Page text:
A further main object of the invention is to solve a new technical problem consisting in the provision of biocompatible and biodegradable particles by a particularly simple manufacturing method affording particles of constant quality, preferably from substances of perfectly defined chemical composition, which also are advantageously capable of being dissolved, particularly in an aqueous phase at room temperature.

One main object of the present invention is to solve a new technical problem consisting in the provision of novel biocompatible and biodegradable particles of small dimensions from monosaccharides and oligosaccharides.

A further object of the present invention is to solve a new technical problem consisting in the provision of a solution for the preparation of stable particles of small dimensions from monosaccharides and oligosaccharides, while at the same time optionally allowing the encapsulation of one or more active substances in the form of a solution, suspension or emulsion.

A further object of the present invention is to solve a new technical problem consisting in the provision of a solution for the preparation, from cyclodextrins, particularly β-cyclodextrins, of novel biocompatible and biodegradable, insoluble particles of small dimensions which can easily be isolated from a liquid medium and have retained the specific trapping capacity of these cyclodextrins.

A further object of the present invention is to solve a new technical problem consisting in the provision of a solution for the preparation, from cyclodextrins, particularly β-cyclodextrins, of novel biocompatible and biodegradable, porous, insoluble particles of small dimensions which can easily be loaded with various active molecules and then incorporated into larger particles, which are also biocompatible and biodegradable, so as to allow a slower and sustained release of the active molecule by diffusion through the material of said larger particle.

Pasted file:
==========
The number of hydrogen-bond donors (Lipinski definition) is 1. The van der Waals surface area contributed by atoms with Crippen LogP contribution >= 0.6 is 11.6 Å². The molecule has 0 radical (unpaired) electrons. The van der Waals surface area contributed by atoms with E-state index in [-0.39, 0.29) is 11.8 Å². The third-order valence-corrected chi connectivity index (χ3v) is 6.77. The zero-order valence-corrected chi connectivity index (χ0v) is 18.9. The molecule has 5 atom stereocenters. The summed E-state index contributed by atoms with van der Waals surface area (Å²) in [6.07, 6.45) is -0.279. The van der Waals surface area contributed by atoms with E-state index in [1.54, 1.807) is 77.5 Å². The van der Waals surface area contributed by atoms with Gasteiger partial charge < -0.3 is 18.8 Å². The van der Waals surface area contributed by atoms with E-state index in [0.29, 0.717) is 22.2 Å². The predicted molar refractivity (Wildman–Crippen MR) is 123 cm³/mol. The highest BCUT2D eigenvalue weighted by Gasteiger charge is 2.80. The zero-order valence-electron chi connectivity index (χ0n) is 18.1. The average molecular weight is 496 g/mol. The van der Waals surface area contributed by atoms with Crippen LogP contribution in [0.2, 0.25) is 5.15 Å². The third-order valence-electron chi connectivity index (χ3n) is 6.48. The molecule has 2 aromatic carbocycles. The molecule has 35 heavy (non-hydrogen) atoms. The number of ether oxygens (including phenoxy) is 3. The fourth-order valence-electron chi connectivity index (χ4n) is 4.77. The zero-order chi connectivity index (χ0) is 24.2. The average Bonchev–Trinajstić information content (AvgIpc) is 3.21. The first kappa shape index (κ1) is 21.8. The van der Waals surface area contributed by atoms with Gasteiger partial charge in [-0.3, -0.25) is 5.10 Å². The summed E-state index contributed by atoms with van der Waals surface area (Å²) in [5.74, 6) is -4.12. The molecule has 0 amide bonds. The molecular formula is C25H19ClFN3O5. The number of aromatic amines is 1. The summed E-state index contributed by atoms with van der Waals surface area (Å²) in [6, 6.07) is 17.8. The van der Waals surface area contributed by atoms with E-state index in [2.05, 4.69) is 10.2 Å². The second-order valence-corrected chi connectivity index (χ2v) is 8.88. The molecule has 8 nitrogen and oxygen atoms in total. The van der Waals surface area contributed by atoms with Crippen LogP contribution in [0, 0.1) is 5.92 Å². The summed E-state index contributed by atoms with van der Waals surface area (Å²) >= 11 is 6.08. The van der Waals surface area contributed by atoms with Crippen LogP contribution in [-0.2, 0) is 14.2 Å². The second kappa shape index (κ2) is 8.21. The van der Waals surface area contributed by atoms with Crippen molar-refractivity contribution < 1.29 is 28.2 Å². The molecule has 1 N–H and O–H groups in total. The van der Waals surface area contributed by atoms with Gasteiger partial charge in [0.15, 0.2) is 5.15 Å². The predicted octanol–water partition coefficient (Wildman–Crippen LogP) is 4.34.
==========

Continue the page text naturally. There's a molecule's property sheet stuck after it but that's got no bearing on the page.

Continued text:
A further object of the present invention is to solve a novel technical problem consisting in the provision of a solution for the preparation of a product from dihydroxyacetone (DHA) which, when incorporated into a composition, does not impair its stability, particularly its color stability, and which, when applied to the skin, will release the DHA, the latter being capable of combining with the amino acids in the skin to produce a pigmentation.

A further object of the present invention is to prevent any degradation of a composition containing DHA, in particular any modification of its color with time.

A further object of the present invention is to solve a new technical problem consisting in the provision of a solution for the preparation of stable particles of small dimensions from oligosaccharides or monosaccharides, or polyols or amino sugars derived therefrom, which are capable of releasing the starting compound by enzymatic hydrolysis, thereby constituting a special type of precursor capable of slowly releasing a compound with a valuable biological activity.